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Catalog entry

inv. 4
Three Master in Rough Seas
A Ship in a Stormy Sea; A Smart Blow
1856
Oil on canvas
10 1/2 x 15 3/4 in. (26.7 x 40 cm)
Frame: H. 22 1/4 x 43.2 in. (56.5 cm) 17
Signed, dated, and inscribed verso: F.H. Lane 1856 A Smart Blow
On view at the Cape Ann Museum

Commentary

Ships in distress have always been a favorite subject of marine painters. Besides the visual drama of the clouds, sea, and heaving ships, Lane's painting depicts a situation that could have ended in life or death. Shipwrecks were a very real terror to coastal people, particularly in Gloucester. Dozens of fishermen were lost every year: 162 men were lost in 1862 alone. In a town of only eight thousand people, these losses touched everyone’s life. A painting such as this must have triggered all those fears, yet it is also celebrating the capability of ships and their crews to weather such storms. One imagines a Yankee audience being far more drawn to a scene where skill and shipcraft survive a storm, rather than to the pathos of the common shipwreck painting where all hands are lost.

This is one of Lane’s finest paintings of the genre. Surprisingly small (only 10 x 16 inches), it is a highly detailed, flawlessly composed and painted story of a dramatic moment on a ship in a clearing storm. In the enlargement (below) one can see that the fore-topsail sheet has broken and the bottom is flying free. The starboard fore topsail sheet has parted and the loose corner of the sail is flogging wildly, certain to suffer serious damage if not furled quickly. Two crewmen have been sent aloft to assess the condition of the sail, which must be clewed up (lower corners hauled up to the yard) before they can go further. Out of sight on deck is most of the crew preparing to lower the topsail yard to the mast cap, clew up the topsail, haul up its buntlines, and trim the topsail yard, making the sail less difficult to furl. Then all hands will go aloft to furl the topsail, which will demand all their strength in a coordinated effort. Imagine a sail of several hundred pounds of wet canvas whipping about in a forty-plus-knot wind. The force of the sheet (rope) attached to a sail that is flapping in the wind could easily send a man flying to an instant death. The almost unimaginable feat of corraling and furling a sail in a gale on a wildly pitching ship was an everyday occurrence for seamen of the time.

Unlike the wild imaginings of novelists and land-locked romanticists, seamanship on a large square-rigger required discipline and coordinated actions of the highest order. Nothing was left to chance. Every sailor knew his job and understood his place in every task, for his life – and the lives of his shipmates – depended on it. Acutely conscious of this, Lane was careful in depicting a ship’s crew at sea. As the son of a sailmaker – one of the waterfront’s most respected class of artisans – he would have had rare access and insight to the vessels and the trades which built and operated them.

Lane’s mastery is on full display in this painting. In the enlargement below, note the extraordinary precision of the rigging. The fine, hair-thin lines represent entirely accurately how this ship would have been rigged. The masts and yard arms show all their proper variation in color and size; the sails show their weight and texture and the force of the wind. The hull is a dark monolith forging through the waves. One feels that it is at the edge of its equilibrium; it is a match for these seas, but only just. Lane has positioned the hull rising in the seas, setting the angle of the vessel’s pitch and its masts at a perfect diagonal. One anticipates how the bow will come crashing down and how the hull will pitch in the opposite direction as it takes the next wave.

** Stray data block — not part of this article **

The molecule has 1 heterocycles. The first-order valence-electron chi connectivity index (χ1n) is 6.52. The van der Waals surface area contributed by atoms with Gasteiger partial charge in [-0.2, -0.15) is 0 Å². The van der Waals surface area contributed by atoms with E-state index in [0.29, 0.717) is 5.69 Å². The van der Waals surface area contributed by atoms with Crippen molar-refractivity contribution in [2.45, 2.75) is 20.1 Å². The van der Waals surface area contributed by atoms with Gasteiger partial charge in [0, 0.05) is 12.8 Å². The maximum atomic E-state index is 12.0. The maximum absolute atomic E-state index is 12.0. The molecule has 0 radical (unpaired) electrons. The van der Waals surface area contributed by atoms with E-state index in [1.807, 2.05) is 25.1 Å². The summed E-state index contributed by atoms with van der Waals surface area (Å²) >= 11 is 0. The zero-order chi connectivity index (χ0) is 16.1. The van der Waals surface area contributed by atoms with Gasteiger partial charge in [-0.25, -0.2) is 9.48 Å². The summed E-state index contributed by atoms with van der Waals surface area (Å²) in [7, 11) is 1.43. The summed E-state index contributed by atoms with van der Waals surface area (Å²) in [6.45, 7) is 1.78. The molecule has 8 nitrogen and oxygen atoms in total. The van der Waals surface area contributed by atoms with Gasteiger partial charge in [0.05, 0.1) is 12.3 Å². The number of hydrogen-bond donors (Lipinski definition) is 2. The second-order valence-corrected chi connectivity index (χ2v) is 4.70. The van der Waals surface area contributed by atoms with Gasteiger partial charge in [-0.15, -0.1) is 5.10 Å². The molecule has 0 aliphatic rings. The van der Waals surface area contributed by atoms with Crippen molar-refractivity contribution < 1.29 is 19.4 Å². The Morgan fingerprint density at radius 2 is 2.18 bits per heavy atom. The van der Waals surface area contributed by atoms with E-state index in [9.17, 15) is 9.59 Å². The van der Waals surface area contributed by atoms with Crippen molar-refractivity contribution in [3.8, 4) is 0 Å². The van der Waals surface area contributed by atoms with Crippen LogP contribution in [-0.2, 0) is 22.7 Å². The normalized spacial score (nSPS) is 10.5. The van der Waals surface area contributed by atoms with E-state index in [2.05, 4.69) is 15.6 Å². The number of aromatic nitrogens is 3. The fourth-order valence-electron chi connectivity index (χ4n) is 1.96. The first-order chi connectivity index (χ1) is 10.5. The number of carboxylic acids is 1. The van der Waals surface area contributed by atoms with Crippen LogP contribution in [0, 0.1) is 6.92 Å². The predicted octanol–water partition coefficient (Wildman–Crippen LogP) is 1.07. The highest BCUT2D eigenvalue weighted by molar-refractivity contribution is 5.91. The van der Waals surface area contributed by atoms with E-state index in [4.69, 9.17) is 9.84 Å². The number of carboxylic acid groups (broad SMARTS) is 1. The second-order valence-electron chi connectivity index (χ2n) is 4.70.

This is a dynamic composition that Lane has further focused by framing it with the dark shadows of the waves on the lower left and right, mirrored by the dark clouds in the upper left and right. The sky has some soft pink in the clearing center and on the horizon. The overall palette is green, dark umber, and pink: a deceptively simple and sophisticated color scheme.

– Sam Holdsworth, Erik Ronnberg

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Related Work in the Catalog

Supplementary Images

Three Master in Rough Seas (detail of ship)
Photo: © Cape Ann Museum
 

Explore catalog entries by keywords view all keywords »

Subject Types:   Marine Scene »
Seasons / Weather:   Rough Seas »   //   Storm »

Historical Materials
Below is historical information related to the Lane work above. To see complete information on a subject on the Historical Materials page, click on the subject name (in bold and underlined).

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illustration
Taking in a topsail
Illustration in Darcy Lever, The Young Sea Officer's Sheet Anchor or a Key to the Leading of Rigging and Practical Seamanship (Mineola, NY: Dover Publications, 1998)

See figs. 458 and 459.

"In taking in a Topsail, Fig. 458, the Weather Sheet (f), is first clewed up, because the Sail naturally flies to leeward, and keeps full: then the Bowline (e), and lee Sheet (d), being let go, the Sail catches aback, like Figure 459, and is taken almost without a Shake; for if the lee Sheet were eased off first, the Sail might shake so violently as to split. However it is sometimes necessary when a Vessel is weakly manned, to haul the Clew-line a little up, in order to get the weather Brace in."

Reference:

Lever, The Young Sea Officer's Sheet Anchor or a Key to the Leading of Rigging and Practical Seamanship, 2nd ed. (1819), 86.

Image: Erik Ronnberg
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The term "ship," as used by nineteenth-century merchants and seamen, referred to a large three-masted sailing vessel which was square-rigged on all three masts. (1) In that same period, sailing warships of the largest classes were also called ships, or more formally, ships of the line, their size qualifying them to engage the enemy in a line of battle. (2) In the second half of the nineteenth century, as sailing vessels were replaced by engine-powered vessels, the term ship was applied to any large vessel, regardless of propulsion or use. (3)